Doping isn't the only reason the current sponsorship market is bleak. The economy is struggling and there aren't tons of companies willing to shell out money to sponsor professional cycling teams that can't guarantee a return on investment. Companies don't usually sponsor cycling teams as direct advertising anyway. Most people aren't going to go out and get insurance from United Healthcare because they like their cycling team. With some exceptions (mainly product sponsors), most cycling sponsorship is about branding. If you put a positive image in the consumer's head they make a subconscious association. After all, the reason health care is called "Health Care" in the first place and not "Sickness Care" is branding. Cycling should (at least in theory) be a vision of health, youth, life, energy, speed and exuberance. Fans watch the United Health Care cycling team win a race and later when they see the UHC logo they think about health, youth, life, energy, etc. Obviously though, it only takes a few doping scandals to make this branding ineffective if not downright counter-productive.
So to recap... the effectiveness of branding strategies involving the sport of cycling are questionable because of all the bad press the sport has had and most companies have slashed their budget for branding strategies anyway because of the bad economy. Unsurprisingly we are left with... not much sponsorship $. And that's really what is comes down to. Show me the money! Money can't buy everything, but the bottom line is that more money = more opportunities for talented young riders. That's why I cringe when I look at things like this and this. The first is an article about the Hincapie Development Team in Cyclingnews.com. The second is an interview with BBP athlete and a member of that team, Robin Carpenter, after winning the Puivelde Kermis in Sint-Niklaas, Belgium last week. In both cases, if you scroll down to the comments (I know, I know... I should know better) you will see a bunch of people criticizing the Hincapie sponsorship because of George Hincapie's past doping as well as casting aspersions on Robin himself because a) He is a member of a team sponsored by Hincapie and b) He is fast.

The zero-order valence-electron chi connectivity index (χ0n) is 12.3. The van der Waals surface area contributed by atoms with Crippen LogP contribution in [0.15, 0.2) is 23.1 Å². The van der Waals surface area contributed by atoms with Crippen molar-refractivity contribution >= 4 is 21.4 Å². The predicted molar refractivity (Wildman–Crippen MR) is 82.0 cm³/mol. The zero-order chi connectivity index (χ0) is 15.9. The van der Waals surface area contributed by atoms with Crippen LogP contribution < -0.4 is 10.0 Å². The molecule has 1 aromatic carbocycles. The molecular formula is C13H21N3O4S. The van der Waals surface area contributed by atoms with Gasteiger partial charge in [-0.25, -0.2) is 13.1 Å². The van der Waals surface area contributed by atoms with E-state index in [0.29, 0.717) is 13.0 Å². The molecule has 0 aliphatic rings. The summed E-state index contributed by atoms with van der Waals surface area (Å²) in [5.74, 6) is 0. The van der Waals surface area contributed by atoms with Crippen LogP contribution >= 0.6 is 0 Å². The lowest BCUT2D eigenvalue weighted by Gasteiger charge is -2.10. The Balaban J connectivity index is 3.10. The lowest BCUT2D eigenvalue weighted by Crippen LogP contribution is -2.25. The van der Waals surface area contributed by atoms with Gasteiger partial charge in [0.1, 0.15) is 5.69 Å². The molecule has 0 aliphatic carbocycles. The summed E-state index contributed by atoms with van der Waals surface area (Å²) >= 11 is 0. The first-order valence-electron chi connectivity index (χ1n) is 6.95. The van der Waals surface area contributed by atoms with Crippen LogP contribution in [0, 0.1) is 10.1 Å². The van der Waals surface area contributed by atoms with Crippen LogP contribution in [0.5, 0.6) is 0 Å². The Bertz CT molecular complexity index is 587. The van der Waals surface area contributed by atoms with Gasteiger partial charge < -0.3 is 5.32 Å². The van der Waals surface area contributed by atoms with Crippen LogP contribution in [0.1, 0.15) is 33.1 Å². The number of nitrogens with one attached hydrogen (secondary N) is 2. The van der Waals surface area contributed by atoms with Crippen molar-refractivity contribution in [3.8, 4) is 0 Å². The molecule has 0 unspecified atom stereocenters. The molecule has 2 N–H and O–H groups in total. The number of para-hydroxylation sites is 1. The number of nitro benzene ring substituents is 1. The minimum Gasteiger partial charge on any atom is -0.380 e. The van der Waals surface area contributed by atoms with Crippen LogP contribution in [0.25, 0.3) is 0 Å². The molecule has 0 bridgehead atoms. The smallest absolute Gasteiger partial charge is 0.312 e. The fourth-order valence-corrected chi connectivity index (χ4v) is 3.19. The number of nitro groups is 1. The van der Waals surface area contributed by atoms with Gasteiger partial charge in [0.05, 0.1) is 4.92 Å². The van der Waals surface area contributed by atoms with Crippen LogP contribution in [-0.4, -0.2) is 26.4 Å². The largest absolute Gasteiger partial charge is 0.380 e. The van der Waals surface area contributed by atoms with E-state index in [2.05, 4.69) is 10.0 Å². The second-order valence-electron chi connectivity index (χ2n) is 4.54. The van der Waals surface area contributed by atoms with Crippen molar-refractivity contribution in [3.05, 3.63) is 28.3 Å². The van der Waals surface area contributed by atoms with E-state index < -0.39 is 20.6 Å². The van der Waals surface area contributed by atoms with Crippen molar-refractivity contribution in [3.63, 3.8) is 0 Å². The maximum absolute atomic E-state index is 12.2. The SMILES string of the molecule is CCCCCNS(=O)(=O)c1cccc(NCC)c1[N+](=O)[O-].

So here's a few comments from me...
First of all, Hincapie Sportswear is co-owned by brothers Rich and George Hincapie, though almost everyone knows that it Rich manages the company and George is the front man. In full disclosure, Hincapie Sportswear is the clothing sponsor for Team GPOA, but having raced and trained in their clothing for the last 3 years I can say without a doubt that it is the best cycling clothing I have ever had.